The Wall Street Journal has an informative article titled ‘Income’ Isn’t Everything
It makes the point that many people only think of income as cash flow—such as the money generated by bond interest payments or stock dividends. But with interest rates low and bond yields falling, there is a serious risk that people who equate spendable income only with interest and dividends will begin to take risks that may cause problems later. One of the most common problems when people reach for yield in a low yield environment is to either buy high risk “junk” bonds or extend maturities out to the ozone. The latter can trap them into low interest rate bonds when interest rates are rising. Most investors should focus on a total-return strategy, or investing for cash flow and capital appreciation.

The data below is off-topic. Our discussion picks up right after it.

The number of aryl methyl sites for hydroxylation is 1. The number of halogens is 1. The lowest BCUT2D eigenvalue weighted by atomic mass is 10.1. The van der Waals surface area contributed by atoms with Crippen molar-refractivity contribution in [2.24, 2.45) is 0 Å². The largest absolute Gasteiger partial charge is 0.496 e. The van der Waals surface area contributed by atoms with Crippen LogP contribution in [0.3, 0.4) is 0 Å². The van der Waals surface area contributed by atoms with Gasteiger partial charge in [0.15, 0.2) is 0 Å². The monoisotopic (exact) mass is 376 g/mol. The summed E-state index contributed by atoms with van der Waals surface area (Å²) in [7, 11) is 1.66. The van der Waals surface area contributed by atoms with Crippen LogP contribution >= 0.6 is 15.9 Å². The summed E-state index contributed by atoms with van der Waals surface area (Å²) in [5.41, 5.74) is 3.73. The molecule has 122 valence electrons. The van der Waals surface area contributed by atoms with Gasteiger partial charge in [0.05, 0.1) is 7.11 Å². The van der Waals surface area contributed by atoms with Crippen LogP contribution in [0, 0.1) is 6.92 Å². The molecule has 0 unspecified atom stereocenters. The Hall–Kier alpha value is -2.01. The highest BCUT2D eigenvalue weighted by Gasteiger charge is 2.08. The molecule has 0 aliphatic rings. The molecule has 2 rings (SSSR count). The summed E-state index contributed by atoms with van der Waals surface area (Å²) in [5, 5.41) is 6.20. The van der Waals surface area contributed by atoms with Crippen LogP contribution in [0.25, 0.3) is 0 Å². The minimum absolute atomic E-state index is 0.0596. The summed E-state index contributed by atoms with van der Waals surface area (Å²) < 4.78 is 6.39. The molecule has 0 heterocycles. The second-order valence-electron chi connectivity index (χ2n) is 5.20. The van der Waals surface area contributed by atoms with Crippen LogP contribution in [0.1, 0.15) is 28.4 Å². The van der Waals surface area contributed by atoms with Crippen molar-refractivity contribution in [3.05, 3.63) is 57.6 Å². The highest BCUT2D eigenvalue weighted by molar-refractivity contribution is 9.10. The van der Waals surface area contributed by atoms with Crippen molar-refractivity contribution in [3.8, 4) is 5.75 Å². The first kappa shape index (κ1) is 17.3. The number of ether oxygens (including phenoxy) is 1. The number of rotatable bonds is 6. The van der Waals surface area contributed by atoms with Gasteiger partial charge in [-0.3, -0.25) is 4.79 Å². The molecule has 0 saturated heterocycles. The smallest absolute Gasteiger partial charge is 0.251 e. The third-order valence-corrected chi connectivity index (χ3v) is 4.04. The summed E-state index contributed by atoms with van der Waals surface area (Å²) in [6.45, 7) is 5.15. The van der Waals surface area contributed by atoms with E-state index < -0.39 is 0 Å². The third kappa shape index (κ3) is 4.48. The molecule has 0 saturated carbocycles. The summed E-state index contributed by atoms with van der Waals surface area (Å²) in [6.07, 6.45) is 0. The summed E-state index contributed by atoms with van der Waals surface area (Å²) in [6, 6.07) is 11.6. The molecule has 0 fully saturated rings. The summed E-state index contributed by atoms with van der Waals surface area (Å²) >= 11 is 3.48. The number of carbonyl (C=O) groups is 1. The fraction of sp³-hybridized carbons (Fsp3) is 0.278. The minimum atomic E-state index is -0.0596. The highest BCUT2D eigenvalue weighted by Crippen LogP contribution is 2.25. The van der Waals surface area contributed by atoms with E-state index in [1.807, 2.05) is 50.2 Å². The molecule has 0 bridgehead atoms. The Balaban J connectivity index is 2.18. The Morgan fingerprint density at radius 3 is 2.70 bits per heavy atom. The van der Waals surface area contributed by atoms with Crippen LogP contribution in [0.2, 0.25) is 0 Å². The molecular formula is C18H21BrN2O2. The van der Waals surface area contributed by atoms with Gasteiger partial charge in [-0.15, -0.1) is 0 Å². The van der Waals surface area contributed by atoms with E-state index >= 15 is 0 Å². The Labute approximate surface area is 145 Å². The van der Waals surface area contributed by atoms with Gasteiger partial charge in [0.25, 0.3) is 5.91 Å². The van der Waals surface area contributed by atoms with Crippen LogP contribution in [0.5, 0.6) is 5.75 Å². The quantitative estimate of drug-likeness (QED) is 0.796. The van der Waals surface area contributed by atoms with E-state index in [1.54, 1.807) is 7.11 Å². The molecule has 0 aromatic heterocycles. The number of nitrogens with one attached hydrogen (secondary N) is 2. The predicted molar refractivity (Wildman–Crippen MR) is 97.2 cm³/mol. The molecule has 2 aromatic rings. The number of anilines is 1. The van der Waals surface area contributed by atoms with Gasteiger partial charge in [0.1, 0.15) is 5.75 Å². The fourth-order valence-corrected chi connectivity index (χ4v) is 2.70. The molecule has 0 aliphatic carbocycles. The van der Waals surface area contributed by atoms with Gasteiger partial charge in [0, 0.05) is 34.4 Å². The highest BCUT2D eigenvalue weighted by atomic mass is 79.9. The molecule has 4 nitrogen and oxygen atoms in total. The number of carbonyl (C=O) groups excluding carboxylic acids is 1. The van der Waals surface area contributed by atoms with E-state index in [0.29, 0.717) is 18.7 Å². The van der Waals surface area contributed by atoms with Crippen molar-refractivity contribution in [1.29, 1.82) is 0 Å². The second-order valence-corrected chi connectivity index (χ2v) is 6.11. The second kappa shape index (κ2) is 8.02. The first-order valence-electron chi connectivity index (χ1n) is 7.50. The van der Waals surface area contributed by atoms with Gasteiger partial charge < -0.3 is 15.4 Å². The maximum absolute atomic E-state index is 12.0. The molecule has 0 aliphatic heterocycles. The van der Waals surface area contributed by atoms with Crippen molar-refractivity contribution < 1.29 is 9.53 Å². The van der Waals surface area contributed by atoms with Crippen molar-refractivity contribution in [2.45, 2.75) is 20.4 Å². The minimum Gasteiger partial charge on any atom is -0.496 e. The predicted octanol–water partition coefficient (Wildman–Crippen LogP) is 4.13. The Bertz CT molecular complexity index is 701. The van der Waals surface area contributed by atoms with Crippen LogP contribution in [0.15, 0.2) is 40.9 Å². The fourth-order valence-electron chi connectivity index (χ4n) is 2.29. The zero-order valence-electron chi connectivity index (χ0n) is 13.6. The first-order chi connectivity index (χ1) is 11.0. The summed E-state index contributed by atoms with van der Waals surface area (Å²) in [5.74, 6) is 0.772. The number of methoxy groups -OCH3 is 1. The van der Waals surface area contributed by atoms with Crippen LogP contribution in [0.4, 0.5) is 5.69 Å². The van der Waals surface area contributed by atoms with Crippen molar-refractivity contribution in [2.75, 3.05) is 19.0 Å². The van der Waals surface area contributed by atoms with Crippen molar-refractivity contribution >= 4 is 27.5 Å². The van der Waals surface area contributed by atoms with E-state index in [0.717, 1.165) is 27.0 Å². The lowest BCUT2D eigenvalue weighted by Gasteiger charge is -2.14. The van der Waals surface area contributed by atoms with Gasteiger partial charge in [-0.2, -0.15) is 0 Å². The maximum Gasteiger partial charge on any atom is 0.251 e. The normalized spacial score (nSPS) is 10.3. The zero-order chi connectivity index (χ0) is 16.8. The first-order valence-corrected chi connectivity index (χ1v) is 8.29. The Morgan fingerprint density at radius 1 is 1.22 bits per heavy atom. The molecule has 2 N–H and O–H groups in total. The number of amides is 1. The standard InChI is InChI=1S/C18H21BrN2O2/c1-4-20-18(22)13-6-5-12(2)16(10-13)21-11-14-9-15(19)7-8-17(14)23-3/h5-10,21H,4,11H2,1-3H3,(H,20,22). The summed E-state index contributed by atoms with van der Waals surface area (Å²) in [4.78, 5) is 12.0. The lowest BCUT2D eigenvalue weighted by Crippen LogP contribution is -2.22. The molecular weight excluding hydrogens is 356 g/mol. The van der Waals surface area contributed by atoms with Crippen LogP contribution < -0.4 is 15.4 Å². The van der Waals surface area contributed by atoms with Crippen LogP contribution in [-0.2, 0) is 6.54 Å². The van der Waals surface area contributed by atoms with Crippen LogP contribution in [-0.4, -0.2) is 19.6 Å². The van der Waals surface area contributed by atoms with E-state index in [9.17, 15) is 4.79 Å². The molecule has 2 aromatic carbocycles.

Total-return strategies focus on income and appreciation to generate enough growth and income from a portfolio to make the money last a long time. Success depend on how much money has been saved and how quickly it is being withdrawn
One important advantage of a total-return strategy is that it makes it easier to spread risk. If you don’t require all your holdings to pay out significant current income, you can add many types of stocks and other securities to the mix.